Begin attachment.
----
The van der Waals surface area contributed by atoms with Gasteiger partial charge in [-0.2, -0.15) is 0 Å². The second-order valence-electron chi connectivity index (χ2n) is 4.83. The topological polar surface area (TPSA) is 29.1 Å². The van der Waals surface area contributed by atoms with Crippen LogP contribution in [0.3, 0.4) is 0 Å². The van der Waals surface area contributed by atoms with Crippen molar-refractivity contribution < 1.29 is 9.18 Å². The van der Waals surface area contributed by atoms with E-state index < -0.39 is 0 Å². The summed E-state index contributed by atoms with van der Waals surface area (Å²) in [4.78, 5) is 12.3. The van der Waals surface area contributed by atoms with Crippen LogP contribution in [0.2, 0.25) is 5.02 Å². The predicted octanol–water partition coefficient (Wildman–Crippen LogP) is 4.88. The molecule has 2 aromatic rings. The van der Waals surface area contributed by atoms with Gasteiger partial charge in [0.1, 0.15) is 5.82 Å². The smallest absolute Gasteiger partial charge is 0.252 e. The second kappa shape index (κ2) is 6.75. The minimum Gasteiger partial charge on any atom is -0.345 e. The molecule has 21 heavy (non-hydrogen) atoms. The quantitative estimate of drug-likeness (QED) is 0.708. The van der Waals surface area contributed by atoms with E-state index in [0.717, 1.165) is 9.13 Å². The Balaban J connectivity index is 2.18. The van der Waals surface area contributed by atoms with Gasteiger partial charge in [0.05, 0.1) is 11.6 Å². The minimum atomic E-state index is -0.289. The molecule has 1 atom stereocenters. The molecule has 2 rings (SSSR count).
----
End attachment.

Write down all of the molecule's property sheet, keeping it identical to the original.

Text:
The van der Waals surface area contributed by atoms with Gasteiger partial charge in [-0.2, -0.15) is 0 Å². The second-order valence-electron chi connectivity index (χ2n) is 4.83. The topological polar surface area (TPSA) is 29.1 Å². The van der Waals surface area contributed by atoms with Crippen LogP contribution in [0.3, 0.4) is 0 Å². The van der Waals surface area contributed by atoms with Crippen molar-refractivity contribution < 1.29 is 9.18 Å². The van der Waals surface area contributed by atoms with E-state index < -0.39 is 0 Å². The summed E-state index contributed by atoms with van der Waals surface area (Å²) in [4.78, 5) is 12.3. The van der Waals surface area contributed by atoms with Crippen LogP contribution in [0.2, 0.25) is 5.02 Å². The predicted octanol–water partition coefficient (Wildman–Crippen LogP) is 4.88. The molecule has 2 aromatic rings. The van der Waals surface area contributed by atoms with Gasteiger partial charge in [0.1, 0.15) is 5.82 Å². The smallest absolute Gasteiger partial charge is 0.252 e. The second kappa shape index (κ2) is 6.75. The minimum Gasteiger partial charge on any atom is -0.345 e. The molecule has 21 heavy (non-hydrogen) atoms. The quantitative estimate of drug-likeness (QED) is 0.708. The van der Waals surface area contributed by atoms with E-state index in [0.717, 1.165) is 9.13 Å². The Balaban J connectivity index is 2.18. The van der Waals surface area contributed by atoms with Gasteiger partial charge in [0.05, 0.1) is 11.6 Å². The minimum atomic E-state index is -0.289. The molecule has 1 atom stereocenters. The molecule has 2 rings (SSSR count).